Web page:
We can see that each resolution has a bitrate region in which it outperforms other resolutions. If we collect all these regions from all the resolutions available, they collectively form a boundary called convex hull. In an economic sense, the convex hull is where the encoding point achieves Pareto efficiency. Ideally, we want to operate exactly at the convex hull, but due to practical constraints (for example, we can only select from a finite number of resolutions), we would like to select bitrate-resolution pairs that are as close to the convex hull as possible.
It is practically infeasible to construct the full bitrate-quality graphs spanning the entire quality region for each title in our catalogue. To implement a practical solution in production, we perform trial encodings at different quantization parameters (QPs), over a finite set of resolutions. The QPs are chosen such that they are one JND apart. For each trial encode, we measure the bitrate and quality. By interpolating curves based on the sample points, we produce bitrate-quality curves at each candidate resolution. The final per-title bitrate ladder is then derived by selecting points closest to the convex hull.
BoJack Horseman is an example of an animation with simple content — flat regions and low motion from frame to frame. In the fixed bitrate ladder scheme, we use 1750 kbps for the 480p encode. For this particular episode, with the per-title recipe we start streaming 1080p video at 1540 kbps. Below we compare cropped screenshots (assuming a 1080p display) from the two versions (top: 1750 kbps, bottom: new 1540 kbps). The new encode is crisper and has better visual quality.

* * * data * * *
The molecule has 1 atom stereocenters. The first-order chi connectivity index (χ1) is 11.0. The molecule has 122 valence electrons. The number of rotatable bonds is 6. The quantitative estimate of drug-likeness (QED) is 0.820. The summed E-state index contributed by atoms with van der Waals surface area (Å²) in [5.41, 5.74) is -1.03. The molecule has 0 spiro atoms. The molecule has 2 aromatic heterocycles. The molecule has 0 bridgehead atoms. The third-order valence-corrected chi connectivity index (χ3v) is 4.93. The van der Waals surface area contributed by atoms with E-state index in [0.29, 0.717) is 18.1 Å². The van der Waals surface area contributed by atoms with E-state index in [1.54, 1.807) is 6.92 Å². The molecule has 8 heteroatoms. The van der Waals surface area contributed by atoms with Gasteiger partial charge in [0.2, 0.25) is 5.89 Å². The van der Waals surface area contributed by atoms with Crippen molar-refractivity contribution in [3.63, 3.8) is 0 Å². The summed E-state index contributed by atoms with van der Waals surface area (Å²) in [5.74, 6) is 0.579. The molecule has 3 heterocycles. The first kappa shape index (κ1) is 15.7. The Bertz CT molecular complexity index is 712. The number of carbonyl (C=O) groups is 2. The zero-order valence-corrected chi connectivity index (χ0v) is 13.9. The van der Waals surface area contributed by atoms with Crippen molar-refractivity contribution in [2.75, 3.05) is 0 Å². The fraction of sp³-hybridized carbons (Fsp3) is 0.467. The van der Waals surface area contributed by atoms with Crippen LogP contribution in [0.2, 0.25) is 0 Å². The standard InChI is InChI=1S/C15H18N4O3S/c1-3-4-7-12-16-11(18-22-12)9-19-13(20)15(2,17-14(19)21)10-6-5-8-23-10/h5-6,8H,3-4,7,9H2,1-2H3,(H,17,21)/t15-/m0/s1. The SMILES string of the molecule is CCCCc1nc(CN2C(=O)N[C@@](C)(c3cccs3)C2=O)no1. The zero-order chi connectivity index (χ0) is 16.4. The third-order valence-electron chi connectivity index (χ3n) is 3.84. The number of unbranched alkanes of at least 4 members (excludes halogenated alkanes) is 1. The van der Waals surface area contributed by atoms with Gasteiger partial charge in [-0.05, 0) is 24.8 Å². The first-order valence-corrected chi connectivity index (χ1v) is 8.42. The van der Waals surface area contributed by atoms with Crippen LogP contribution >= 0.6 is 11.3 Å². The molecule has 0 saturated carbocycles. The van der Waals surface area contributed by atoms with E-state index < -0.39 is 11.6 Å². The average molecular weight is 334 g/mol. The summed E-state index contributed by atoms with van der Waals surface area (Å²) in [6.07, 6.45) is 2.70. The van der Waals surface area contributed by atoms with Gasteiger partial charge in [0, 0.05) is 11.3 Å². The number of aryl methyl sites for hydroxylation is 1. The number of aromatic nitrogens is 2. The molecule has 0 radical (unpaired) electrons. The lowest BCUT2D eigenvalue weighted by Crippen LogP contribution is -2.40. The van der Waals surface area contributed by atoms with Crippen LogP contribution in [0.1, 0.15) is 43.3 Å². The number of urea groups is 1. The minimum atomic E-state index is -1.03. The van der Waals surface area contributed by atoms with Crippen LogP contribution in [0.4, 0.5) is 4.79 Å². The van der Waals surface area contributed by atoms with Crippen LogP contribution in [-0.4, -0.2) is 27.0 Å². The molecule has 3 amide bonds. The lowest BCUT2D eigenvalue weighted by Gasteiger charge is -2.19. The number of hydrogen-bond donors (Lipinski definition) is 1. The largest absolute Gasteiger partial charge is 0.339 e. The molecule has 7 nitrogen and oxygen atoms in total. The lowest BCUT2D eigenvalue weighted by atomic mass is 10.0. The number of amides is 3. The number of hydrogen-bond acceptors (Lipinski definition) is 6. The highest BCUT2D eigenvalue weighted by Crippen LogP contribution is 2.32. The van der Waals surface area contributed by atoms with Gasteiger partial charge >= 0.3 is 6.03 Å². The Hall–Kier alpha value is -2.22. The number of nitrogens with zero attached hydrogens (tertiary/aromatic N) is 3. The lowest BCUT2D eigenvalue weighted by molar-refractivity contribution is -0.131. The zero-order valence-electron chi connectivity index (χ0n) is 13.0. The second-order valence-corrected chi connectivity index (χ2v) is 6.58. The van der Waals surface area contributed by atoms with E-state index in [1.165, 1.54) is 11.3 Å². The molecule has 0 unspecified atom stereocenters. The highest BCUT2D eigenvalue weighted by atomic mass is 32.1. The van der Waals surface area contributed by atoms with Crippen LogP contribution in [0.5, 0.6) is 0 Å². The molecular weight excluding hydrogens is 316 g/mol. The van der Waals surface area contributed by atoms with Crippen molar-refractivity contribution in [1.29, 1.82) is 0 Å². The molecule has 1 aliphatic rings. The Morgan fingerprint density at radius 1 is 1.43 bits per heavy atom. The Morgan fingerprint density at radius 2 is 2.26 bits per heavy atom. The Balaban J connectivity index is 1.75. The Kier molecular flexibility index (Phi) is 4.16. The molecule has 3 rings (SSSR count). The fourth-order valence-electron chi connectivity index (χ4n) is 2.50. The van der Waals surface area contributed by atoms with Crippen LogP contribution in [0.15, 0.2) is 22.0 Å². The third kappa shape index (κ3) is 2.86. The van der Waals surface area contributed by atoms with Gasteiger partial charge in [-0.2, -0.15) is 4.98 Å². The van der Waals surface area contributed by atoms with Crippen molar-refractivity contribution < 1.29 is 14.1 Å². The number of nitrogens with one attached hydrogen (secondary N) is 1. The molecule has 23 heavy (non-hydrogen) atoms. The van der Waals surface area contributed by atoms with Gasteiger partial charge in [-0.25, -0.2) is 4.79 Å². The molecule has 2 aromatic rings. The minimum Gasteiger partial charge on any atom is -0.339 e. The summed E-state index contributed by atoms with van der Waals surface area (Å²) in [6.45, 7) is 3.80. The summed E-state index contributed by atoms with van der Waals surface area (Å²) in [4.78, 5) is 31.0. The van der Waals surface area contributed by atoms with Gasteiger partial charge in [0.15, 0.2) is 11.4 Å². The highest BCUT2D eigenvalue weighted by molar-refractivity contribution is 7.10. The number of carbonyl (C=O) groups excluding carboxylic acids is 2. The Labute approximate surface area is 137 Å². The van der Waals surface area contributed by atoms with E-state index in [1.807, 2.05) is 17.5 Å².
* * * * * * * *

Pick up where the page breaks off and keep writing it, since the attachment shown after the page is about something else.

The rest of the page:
Orange is the New Black has video characteristics with more average complexity. At the low bitrate range, there is no significant quality improvement seen with the new scheme. At the high end, the new per-title encoding assigns 4640 kbps for the highest quality 1080p encode. This is 20% in bitrate savings compared to 5800 kbps for the fixed ladder scheme. For this title we avoid wasting bits but maintain the same excellent visual quality for our members. The images below show a screenshot at 5800 kbps (top) vs. 4640 kbps (bottom).